Review Articles and Research Articles

In a previous blog post, we talked about where to start a literature review. Review articles are good places to get a basic understanding about a topic or subject area. It is helpful to make the distinction between review articles and research articles.

When scholars and researchers release their work to the public, they usually publish them as research articles in a scholarly journal such as Political Science Quarterly or American Anthropologist. Research articles generally contain a summary or abstract, a description of the research or discovery, the significance of the results, and conclusions. They are the best way to access the most recent scholarship on a topic. However, they are NOT good places to find basic summaries or general introductions to a topic.  For this purpose, review articles can be better.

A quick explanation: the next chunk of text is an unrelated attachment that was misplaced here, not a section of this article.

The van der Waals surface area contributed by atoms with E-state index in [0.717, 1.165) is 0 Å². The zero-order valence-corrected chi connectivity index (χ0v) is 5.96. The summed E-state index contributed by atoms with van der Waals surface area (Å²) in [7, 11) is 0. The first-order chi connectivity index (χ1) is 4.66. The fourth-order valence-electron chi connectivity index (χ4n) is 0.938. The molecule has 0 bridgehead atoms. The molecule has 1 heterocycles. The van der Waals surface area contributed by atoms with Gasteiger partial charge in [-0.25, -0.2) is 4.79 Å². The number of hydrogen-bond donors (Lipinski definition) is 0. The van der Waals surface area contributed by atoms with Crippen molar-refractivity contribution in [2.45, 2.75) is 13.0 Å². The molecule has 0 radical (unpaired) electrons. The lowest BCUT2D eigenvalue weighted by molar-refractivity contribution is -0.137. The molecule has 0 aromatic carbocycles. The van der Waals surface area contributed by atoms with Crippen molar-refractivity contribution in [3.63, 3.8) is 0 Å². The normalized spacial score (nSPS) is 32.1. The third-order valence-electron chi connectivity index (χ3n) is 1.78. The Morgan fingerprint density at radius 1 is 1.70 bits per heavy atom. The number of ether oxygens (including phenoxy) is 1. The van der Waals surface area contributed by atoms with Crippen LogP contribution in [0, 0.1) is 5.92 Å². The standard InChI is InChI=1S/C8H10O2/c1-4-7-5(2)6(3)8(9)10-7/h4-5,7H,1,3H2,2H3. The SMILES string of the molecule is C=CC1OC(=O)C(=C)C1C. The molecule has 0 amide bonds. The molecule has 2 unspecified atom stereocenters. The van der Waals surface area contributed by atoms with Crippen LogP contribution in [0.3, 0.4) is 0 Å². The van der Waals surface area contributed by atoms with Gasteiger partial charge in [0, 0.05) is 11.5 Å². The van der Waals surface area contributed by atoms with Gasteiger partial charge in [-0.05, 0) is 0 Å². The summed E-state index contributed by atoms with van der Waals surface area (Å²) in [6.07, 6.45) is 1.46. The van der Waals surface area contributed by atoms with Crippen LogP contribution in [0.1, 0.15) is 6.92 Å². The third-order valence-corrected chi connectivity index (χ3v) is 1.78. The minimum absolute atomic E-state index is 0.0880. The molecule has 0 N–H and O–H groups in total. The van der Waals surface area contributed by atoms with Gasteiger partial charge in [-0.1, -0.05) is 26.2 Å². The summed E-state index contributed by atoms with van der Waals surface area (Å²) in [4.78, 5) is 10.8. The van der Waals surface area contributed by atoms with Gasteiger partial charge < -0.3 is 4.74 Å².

For instance, the first article below is a typical research article from an academic journal that offers a detailed examination of the current relationship between domestic terrorism and political party system in India.  The second article, a typical review article, provides a lengthy and comprehensive introduction of the current research on terrorism causes and counter-terrorism strategies at a macro-level.

(1) Piazza, James A. "Terrorism and Party Systems in the States of India." Security Studies 19, no. 1 (Jan, 2010): 99-123.

(2) LaFree, Gary and Gary Ackerman. "The Empirical Study of Terrorism: Social and Legal Research." Annual Review of Law and Social Science 5, (2009): 347-374.

Of course, research articles are essential after you've gotten a basic understanding of your topic and are ready to forge ahead.  But, remember that review articles can be a helpful stepping stone along the scholarly path!

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